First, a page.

Sound on Sight’s Best TV of 2012

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10. (tie) The Thick of It

Is there a better tonic for election-year hype than an Armando Iannucci series? The apparently-final series of the show that made Iannucci’s name, The Thick Of It, upped the ante on its pitch-black style, stripping nearly all of its characters of any remaining semblances of humanity and daring us to laugh as it does so. What other television comedy could get away with a penultimate episode that spends a full hour on a set of realistically rendered government inquiry hearings and not lose a step? As we say goodbye to Malcolm Tucker (the brilliant Peter Capaldi) and the rest, it’s clear that Iannucci has crafted one of the most consistently great political satires in television history. (S.H.)

10. (tie) Treme

Treme hit creative highs this season by tightening its focus and interconnecting the many characters’ stories in a way creators David Simon and Eric Overmyer seemed to avoid previously. The direct paralleling of Annie and Janette’s journeys are one example, but thematic connections abounded this year, perhaps most directly in the newfound friendship of LaDonna and Albert, giving audiences the gift of several wonderful scenes between the always fantastic Khandi Alexander and Clarke Peters. Throw in the many show-stopping musical numbers featured this season, including a few lines from Fats Domino, several Mardi Gras Indian performances, and series staples John Boutte and Kermit Ruffins, to name a very few, and this was affecting, inspirational television at its best. (K.K.)

8. (tie) Sherlock

Though it only had three episodes, Sherlock left quite an impression on viewers this season. Hewing more closely to Sir Arthur Conan Doyle’s source material than in season one, showrunner Steven Moffat successfully adapted three of Doyle’s most prized Holmes stories, A Scandal in Bohemia, The Hound of the Baskervilles, and The Falls of Reichenbach, bringing fresh perspective to the classic characters and scenarios. Benedict Cumberbatch and Martin Freeman continue their definitive takes on Holmes and Watson and though fans may balk at the season’s short run, there is something to be said for leaving the audience wanting more.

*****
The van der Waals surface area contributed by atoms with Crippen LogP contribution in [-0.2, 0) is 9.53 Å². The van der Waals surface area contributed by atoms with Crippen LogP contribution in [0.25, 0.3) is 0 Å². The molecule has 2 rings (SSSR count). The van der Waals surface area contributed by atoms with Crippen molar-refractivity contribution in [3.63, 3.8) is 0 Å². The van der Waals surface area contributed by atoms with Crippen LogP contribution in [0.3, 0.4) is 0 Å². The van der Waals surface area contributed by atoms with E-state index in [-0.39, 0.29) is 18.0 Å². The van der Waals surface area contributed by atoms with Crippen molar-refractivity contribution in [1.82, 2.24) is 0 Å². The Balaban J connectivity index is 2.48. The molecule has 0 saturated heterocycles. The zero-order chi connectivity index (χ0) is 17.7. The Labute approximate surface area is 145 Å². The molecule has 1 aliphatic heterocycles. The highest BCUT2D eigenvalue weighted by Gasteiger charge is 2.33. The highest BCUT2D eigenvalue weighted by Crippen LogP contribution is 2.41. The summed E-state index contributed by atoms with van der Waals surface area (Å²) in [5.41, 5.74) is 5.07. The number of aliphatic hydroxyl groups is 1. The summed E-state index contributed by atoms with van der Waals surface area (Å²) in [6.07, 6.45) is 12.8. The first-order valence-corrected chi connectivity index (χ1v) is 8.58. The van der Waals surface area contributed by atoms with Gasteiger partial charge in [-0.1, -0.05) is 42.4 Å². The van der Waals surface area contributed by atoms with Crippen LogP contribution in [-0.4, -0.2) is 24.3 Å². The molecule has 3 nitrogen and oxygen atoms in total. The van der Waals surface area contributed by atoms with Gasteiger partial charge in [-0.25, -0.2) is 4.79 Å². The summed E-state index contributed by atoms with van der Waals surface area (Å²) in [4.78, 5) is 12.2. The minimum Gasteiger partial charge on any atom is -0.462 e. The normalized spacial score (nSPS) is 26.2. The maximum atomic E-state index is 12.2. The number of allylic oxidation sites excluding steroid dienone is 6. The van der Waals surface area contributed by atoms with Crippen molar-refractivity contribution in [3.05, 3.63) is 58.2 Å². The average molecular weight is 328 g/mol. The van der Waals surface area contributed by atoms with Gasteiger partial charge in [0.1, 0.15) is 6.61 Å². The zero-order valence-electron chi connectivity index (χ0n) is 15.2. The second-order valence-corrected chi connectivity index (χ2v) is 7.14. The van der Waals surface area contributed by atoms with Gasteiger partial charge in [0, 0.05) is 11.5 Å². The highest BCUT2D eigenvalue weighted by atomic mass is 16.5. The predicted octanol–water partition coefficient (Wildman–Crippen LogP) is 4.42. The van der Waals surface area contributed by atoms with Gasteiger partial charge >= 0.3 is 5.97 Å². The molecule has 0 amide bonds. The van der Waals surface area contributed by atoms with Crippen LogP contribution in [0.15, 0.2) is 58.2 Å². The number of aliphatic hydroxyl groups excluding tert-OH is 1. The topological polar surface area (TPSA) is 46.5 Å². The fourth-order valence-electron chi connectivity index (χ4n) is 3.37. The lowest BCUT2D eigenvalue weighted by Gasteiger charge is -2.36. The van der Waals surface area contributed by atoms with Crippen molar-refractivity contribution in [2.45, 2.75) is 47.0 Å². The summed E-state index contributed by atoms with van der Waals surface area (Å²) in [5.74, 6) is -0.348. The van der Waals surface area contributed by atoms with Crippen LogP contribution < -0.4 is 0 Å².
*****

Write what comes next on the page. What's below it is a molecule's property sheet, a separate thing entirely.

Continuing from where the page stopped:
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8. (tie) Game of Thrones

After season one’s shocking final episodes (at least, to those unfamiliar with the source novels), Game of Thrones had some big shoes to fill. Westeros may be a land ruled by men, but this year, the show found success by focusing on the women, be it the always compelling Arya (Maisie Williams) and Sansa (Sophie Turner) or the new ladies on the scene, Brienne of Tarth (Gwendoline Christie) and Margaery Tyerll (Natalie Dormer), among many others. Peter Dinklage continued his fantastic work as Tyrion and Nikolaj Coster-Waldau brought new flair to Jaime Lannister, and though certain storylines flagged, particularly Daenerys’, for the most part this season was full of incredible moments, stunning visuals, and fantastic performances. (K.K.)

7. Archer

Beautifully animated and full of frenetic, downright ridiculous storylines and gags, Archer has one of the highest joke-per-minute ratios on television and manages to do so while maintaining each character’s distinct personality and voice. Though it lacked the personal stakes of Archer’s season two cancer scare, it made up for this with an impressive guest cast and seemingly unending creativity. Humor is highly individual, but with episodes ranging from an action-packed love letter to Burt Reynolds to conflicts with Canadian terrorists, this was perhaps the single most reliably laugh-out-loud funny series of the year. (K.K.)

6. Parks and Recreation